A lot of people will tell you to just get up and do it, which is easy when that person a: isn’t you, and b: is sitting behind a keyboard. Don’t listen to them: minimizing and oversimplifying the challenge doesn’t help, and while hearing what worked for others can help you figure out things to try, it’s almost never going to be exactly what works for you. Look for your own combination of tools, tips, techniques, and advice that will support you and your health and fitness goals. Accept advice, sure, but remember you’re in this for you, no one else, and you’re the only one who’ll know what really works.
Now how exactly should you get back on track after some time off? Peoples’ situations vary so here are a few different options to see exactly what you should do when it’s been a couple days, a week, or even months since your last sweat sesssion, so that you re-enter the scene safely.
If you haven’t worked out for a few days
It’s all about simply getting your foot out the door and reminding your body how good exercising feels. Try going for an easy run around your neighborhood. The key is to tell yourself that you’re going to go for a short run, because what usually ends up happening is that you get out there, and after just a few minutes, your body gets into a groove and you think, ‘Ohhh yeah, this feels great.. I’m loving this, and you end up going for a lot longer. Just be sure to warm up before and stretch after so you don’t pull any muscles.
If you haven’t worked out for a week
Since it’s been a bit longer than a couple days, you may have to do more than play a mental trick on yourself to get motivated, a.k.a. it’s time to bring in the troops. Make a fitness date with a friend, whether it’s taking a class together, or meeting up in the park at a specific time to go running. The fact that someone else is holding you accountable will be the added kick in the butt you need to get going. As far as the kind of workout you two do, it’s up to you, you haven’t been out of the game for that long, so your body can still take an intense session as long as you stretch and re-fuel properly.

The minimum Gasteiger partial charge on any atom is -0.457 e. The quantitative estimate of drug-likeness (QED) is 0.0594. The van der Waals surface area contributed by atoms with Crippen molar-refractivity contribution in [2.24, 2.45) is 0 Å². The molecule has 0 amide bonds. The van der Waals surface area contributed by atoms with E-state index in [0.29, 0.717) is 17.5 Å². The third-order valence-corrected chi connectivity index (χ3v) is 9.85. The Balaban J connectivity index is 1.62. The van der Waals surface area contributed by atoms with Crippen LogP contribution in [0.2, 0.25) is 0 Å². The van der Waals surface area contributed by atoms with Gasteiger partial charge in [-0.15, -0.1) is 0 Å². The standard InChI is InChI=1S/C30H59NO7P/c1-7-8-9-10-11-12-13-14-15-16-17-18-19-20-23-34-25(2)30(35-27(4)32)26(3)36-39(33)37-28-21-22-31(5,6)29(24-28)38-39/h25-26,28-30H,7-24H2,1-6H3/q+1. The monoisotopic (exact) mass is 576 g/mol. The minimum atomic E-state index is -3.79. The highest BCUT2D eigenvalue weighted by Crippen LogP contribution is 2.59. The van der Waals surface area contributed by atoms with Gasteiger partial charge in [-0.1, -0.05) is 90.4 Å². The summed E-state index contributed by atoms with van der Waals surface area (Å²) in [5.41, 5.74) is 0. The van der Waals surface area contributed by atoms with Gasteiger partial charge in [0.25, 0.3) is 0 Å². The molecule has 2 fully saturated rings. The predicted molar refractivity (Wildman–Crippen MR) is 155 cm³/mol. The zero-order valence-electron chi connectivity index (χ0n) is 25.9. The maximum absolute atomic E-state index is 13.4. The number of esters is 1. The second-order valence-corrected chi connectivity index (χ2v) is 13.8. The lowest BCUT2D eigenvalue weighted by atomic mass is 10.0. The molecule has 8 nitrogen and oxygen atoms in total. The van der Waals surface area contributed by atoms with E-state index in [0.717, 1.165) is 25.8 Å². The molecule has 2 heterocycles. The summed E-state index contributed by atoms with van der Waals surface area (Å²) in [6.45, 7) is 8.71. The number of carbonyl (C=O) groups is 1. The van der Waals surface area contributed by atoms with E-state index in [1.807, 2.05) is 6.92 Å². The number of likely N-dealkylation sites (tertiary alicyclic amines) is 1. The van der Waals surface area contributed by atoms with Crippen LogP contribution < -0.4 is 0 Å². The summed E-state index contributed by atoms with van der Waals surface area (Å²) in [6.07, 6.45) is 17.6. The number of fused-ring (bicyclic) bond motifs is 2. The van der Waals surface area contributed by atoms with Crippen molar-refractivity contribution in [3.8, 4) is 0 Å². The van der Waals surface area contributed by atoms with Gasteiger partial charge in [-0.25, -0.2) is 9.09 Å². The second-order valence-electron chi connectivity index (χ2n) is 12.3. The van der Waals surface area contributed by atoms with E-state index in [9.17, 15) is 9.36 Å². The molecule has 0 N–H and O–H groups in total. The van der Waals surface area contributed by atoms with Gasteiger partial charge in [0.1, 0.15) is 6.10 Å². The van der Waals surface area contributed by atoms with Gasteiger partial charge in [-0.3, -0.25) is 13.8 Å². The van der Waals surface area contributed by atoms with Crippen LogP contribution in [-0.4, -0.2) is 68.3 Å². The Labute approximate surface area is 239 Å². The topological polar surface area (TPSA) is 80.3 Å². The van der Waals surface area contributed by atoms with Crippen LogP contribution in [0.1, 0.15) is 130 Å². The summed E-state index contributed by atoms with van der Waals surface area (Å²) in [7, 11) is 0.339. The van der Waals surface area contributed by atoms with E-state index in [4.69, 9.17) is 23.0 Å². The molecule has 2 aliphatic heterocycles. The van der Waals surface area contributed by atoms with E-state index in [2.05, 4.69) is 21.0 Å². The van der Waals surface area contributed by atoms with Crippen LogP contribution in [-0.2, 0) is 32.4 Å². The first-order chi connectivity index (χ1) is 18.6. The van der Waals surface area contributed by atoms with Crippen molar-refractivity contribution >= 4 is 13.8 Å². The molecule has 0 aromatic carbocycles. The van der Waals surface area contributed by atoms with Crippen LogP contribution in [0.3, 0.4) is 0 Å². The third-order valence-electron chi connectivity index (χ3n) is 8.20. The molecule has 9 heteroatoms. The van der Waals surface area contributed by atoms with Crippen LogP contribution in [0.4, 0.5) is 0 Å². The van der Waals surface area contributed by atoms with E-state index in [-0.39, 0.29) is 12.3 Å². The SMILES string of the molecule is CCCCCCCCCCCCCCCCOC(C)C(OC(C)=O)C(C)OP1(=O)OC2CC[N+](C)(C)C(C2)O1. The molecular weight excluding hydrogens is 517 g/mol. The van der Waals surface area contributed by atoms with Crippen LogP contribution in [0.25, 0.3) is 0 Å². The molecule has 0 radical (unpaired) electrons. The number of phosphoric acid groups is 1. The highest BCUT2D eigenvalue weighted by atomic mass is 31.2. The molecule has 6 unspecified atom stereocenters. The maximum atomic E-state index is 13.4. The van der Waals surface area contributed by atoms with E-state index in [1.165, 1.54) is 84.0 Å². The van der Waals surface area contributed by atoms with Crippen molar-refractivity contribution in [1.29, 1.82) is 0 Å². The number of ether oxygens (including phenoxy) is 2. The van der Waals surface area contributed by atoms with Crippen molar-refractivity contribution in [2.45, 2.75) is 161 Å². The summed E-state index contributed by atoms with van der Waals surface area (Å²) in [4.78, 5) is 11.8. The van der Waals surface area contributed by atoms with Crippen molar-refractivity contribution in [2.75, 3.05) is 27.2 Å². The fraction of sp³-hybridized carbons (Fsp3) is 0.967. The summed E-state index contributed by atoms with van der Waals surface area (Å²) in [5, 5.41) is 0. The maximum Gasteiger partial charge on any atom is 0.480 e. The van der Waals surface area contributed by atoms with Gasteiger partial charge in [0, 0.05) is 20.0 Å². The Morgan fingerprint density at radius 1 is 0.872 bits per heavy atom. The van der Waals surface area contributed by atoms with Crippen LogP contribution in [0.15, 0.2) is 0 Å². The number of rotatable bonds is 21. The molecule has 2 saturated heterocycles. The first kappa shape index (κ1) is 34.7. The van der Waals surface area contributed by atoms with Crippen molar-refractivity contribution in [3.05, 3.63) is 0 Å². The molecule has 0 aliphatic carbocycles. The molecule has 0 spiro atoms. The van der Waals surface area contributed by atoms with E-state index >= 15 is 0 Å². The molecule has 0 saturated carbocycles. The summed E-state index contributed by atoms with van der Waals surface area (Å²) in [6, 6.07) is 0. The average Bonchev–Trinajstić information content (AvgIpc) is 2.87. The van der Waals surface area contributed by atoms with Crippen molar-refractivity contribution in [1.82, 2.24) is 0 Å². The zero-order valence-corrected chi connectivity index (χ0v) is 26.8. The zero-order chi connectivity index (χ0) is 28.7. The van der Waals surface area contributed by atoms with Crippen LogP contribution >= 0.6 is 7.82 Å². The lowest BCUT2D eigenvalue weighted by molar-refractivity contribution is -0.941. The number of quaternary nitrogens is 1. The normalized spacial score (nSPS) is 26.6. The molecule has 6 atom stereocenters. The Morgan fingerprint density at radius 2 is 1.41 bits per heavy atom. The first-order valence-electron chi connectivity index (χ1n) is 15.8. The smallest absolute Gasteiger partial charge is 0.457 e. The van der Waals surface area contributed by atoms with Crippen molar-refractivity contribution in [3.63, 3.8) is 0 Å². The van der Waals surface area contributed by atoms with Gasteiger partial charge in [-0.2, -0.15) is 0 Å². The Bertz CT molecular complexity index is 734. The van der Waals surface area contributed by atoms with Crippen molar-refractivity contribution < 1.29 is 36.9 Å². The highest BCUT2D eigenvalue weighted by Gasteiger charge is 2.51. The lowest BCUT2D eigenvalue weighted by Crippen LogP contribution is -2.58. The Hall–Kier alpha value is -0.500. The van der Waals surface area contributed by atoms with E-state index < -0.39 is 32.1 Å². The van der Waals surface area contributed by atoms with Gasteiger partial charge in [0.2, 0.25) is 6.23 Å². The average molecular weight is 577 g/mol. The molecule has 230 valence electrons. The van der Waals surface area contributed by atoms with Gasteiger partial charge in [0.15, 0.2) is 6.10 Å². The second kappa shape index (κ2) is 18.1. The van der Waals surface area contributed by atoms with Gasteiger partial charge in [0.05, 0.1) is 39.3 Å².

If you haven’t worked out for a month or more
You’ve got two great options to wake your body back up again. The first: If you can afford it, buy one session with a personal trainer at your gym. Since your body isn’t used to strain right now, you’re at risk of overdoing it big time the first time you go back. A personal trainer will pay super close attention to you to make sure you don’t do that. Also, the fact that you’ve been out of the game for a month could mean that you’re a bit of a yo-yo exerciser, and a personal trainer will help you set up a more consistent schedule that works for you.
If you can’t afford a trainer, though, no worries, you can enlist a friend to go with you to the gym to get you motivated. The reason the gym is better than a class or a run in this situation is that a class may be too intense and you might be worried about holding your friend back by running slowly, this way you can go at separate paces. Your plan: Do about 20 minutes of light cardio (the treadmill or the elliptical), and then one full-body strength training circuit, doing about 10 reps for each move.
Remember, fitness isn’t just about exercise. It’s about your total health, so remember to watch what you’re eating, that’s where the journey is completed. Set yourself up for success…good luck!
Segments of this article are from http://lifehacker.com.